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Woman Vs. Tradition

Theresa Kachindamoto                                                                                                 UN Women
Theresa Kachindamoto, the youngest of 12 children, was a secretary at a city college when she got the call. The chiefs had named her the next senior chief in her home Dedza district of Malawi. That was in 2003, and since then, this mother of five has worked tirelessly to end child marriage in a country that, in 2012, was ranked by the United Nations as being eighth out of the 20 countries with the highest child-marriage rates. It is also one of the world's poorest countries, and early marriage is seen as a way of alleviating families' financial strain. In her effort to get children ~ and particularly girls ~ back in school, Kachindamoto has changed laws, annulled marriages, fired chiefs, and worked with community members and local committees. "First of all it was difficult, but now people are understanding," she says:

The Short Version

Thank you, mental_floss! "'Abridged Classics' feature mini-drawings of great novels like War and Peace, Crime and Punishment, and Wuthering Heights. Their captions provide plot summaries that read like sarcastic two- or three-line book reports—you know, the kind your high school English teacher likely wouldn't appreciate, but the rest of the class would find funny":

Life of the Party

It seems fitting now, while many maintain that we are witnessing the demise ~ or, at least, the malaise ~ of the Republican Party, that we are reminded of the circumstances of its birth, way back in the 1850s. from

Today's selection -- from Franklin Pierce by Michael F. Holt. The Fugitive Slave Act of 1850 -- an act which compelled states to return escaped slaves from another state -- had infuriated citizens in the northern states like few legislative acts in American history. Then came the Democratic Party's Kansas-Nebraska Act of 1854, which allowed those two territories to determine the question of slavery by popular vote, in apparent abrogation of the Missouri Compromise of 1820. This caused all political hell to break loose, with many Whigs and Northern Democrats departing from their respective parties over the issue, and new parties like the Free Soilers formed specifically to protest this expansion of slavery. These coalesced in 1854 into a new party, which called itself the Republican Party, but some Whig stalwarts like Abraham Lincoln rebuffed overtures to join:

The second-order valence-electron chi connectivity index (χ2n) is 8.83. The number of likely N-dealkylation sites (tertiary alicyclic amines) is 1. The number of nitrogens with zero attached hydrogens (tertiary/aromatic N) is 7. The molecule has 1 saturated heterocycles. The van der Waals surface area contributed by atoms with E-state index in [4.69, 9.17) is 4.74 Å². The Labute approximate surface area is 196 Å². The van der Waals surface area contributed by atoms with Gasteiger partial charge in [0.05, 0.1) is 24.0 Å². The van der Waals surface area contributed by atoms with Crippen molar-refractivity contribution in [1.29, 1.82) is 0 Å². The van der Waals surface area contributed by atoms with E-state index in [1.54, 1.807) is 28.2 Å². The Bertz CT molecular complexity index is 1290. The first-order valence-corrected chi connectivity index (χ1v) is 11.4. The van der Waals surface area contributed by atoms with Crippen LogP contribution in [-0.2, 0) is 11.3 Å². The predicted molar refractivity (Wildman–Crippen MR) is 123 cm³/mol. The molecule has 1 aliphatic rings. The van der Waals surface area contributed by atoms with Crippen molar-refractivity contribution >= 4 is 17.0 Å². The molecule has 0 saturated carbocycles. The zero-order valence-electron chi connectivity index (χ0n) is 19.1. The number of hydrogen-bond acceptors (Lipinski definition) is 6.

"A diverse conglomeration of new political coalitions emerged to compete with the Whigs for the anti-Democratic [party] vote [caused by the Kansas-Nebraska Act]. Within two years these newcom­ers would send the venerable Whig Party to its grave. A crucial facet of nineteenth-century political life can help the modern reader understand how this could happen. After all, today's major parties, the Democrats and Republicans, appear almost invulnerable to challenges from new parties. But that invulnerability is largely attributable to the fact that state governments print the ballots voters cast, punch, or mark, and the same governments control the access that parties have to those publicly printed ballots. Thus challengers to the major parties must jump through hoops, usually by collecting signa­tures on petitions, to get on the ballot so that people might have a chance to vote for them. In the nineteenth century, however, governments did not print and distribute ballots. That was the job of the political parties themselves. In effect, this system meant that all that was needed to launch a new party was access to printing presses and enough volunteer manpower to distribute its ballots at the polls. That was the scenario in the extraordinarily tumultuous elections of 1854-55 in which the northern electorate repudiated [the Democratic Party].